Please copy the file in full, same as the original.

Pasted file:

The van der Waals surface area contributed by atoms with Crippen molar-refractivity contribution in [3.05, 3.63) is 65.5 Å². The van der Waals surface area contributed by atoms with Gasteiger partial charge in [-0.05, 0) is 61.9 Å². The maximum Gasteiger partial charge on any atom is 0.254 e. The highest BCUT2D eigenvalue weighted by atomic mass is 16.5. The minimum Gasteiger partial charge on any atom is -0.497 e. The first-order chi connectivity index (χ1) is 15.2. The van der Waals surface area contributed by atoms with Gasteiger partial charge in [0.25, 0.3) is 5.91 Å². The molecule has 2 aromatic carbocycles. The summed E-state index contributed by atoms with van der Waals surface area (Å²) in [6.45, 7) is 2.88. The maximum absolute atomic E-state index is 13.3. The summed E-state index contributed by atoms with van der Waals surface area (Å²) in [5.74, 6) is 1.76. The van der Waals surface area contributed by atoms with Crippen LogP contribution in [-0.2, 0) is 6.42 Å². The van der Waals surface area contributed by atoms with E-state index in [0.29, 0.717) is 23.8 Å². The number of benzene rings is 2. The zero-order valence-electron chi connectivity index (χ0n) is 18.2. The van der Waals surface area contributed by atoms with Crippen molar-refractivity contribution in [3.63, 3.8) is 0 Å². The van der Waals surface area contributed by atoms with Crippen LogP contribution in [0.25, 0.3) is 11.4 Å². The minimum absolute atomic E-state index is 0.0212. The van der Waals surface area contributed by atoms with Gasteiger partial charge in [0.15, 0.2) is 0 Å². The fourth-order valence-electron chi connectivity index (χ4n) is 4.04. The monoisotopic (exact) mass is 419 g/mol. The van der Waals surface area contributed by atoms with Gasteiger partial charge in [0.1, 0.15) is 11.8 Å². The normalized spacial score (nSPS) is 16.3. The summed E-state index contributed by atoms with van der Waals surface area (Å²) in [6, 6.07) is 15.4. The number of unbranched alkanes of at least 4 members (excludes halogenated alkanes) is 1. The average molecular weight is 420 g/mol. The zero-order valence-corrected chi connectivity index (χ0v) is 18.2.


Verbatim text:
The van der Waals surface area contributed by atoms with Crippen molar-refractivity contribution in [3.05, 3.63) is 65.5 Å². The van der Waals surface area contributed by atoms with Gasteiger partial charge in [-0.05, 0) is 61.9 Å². The maximum Gasteiger partial charge on any atom is 0.254 e. The highest BCUT2D eigenvalue weighted by atomic mass is 16.5. The minimum Gasteiger partial charge on any atom is -0.497 e. The first-order chi connectivity index (χ1) is 15.2. The van der Waals surface area contributed by atoms with Gasteiger partial charge in [0.25, 0.3) is 5.91 Å². The molecule has 2 aromatic carbocycles. The summed E-state index contributed by atoms with van der Waals surface area (Å²) in [6.45, 7) is 2.88. The maximum absolute atomic E-state index is 13.3. The summed E-state index contributed by atoms with van der Waals surface area (Å²) in [5.74, 6) is 1.76. The van der Waals surface area contributed by atoms with Crippen LogP contribution in [-0.2, 0) is 6.42 Å². The van der Waals surface area contributed by atoms with E-state index in [0.29, 0.717) is 23.8 Å². The number of benzene rings is 2. The zero-order valence-electron chi connectivity index (χ0n) is 18.2. The van der Waals surface area contributed by atoms with Crippen molar-refractivity contribution in [3.63, 3.8) is 0 Å². The van der Waals surface area contributed by atoms with Crippen LogP contribution in [0.25, 0.3) is 11.4 Å². The minimum absolute atomic E-state index is 0.0212. The van der Waals surface area contributed by atoms with Gasteiger partial charge in [0.15, 0.2) is 0 Å². The fourth-order valence-electron chi connectivity index (χ4n) is 4.04. The monoisotopic (exact) mass is 419 g/mol. The van der Waals surface area contributed by atoms with Gasteiger partial charge in [0.1, 0.15) is 11.8 Å². The normalized spacial score (nSPS) is 16.3. The summed E-state index contributed by atoms with van der Waals surface area (Å²) in [6, 6.07) is 15.4. The number of unbranched alkanes of at least 4 members (excludes halogenated alkanes) is 1. The average molecular weight is 420 g/mol. The zero-order valence-corrected chi connectivity index (χ0v) is 18.2.